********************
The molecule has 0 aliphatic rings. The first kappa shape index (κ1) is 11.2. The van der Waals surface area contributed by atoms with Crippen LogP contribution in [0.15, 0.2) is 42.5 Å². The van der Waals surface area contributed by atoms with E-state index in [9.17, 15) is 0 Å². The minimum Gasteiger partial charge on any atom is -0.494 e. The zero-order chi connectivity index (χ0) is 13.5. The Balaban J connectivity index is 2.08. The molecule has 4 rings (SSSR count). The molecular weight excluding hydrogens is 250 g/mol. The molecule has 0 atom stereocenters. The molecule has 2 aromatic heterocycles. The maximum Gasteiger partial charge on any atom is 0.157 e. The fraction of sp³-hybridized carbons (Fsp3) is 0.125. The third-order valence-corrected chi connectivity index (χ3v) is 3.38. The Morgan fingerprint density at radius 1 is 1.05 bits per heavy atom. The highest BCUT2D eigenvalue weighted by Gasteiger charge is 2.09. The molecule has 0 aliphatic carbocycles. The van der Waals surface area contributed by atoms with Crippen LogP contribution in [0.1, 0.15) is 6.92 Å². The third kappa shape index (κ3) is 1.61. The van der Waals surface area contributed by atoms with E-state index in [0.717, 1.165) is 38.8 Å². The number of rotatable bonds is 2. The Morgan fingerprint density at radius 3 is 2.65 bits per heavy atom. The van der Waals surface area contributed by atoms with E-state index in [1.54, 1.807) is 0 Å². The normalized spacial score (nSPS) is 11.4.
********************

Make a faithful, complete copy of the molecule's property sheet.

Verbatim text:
The molecule has 0 aliphatic rings. The first kappa shape index (κ1) is 11.2. The van der Waals surface area contributed by atoms with Crippen LogP contribution in [0.15, 0.2) is 42.5 Å². The van der Waals surface area contributed by atoms with E-state index in [9.17, 15) is 0 Å². The minimum Gasteiger partial charge on any atom is -0.494 e. The zero-order chi connectivity index (χ0) is 13.5. The Balaban J connectivity index is 2.08. The molecule has 4 rings (SSSR count). The molecular weight excluding hydrogens is 250 g/mol. The molecule has 0 atom stereocenters. The molecule has 2 aromatic heterocycles. The maximum Gasteiger partial charge on any atom is 0.157 e. The fraction of sp³-hybridized carbons (Fsp3) is 0.125. The third-order valence-corrected chi connectivity index (χ3v) is 3.38. The Morgan fingerprint density at radius 1 is 1.05 bits per heavy atom. The highest BCUT2D eigenvalue weighted by Gasteiger charge is 2.09. The molecule has 0 aliphatic carbocycles. The van der Waals surface area contributed by atoms with Crippen LogP contribution in [0.1, 0.15) is 6.92 Å². The third kappa shape index (κ3) is 1.61. The van der Waals surface area contributed by atoms with E-state index in [0.717, 1.165) is 38.8 Å². The number of rotatable bonds is 2. The Morgan fingerprint density at radius 3 is 2.65 bits per heavy atom. The van der Waals surface area contributed by atoms with E-state index in [1.54, 1.807) is 0 Å². The normalized spacial score (nSPS) is 11.4.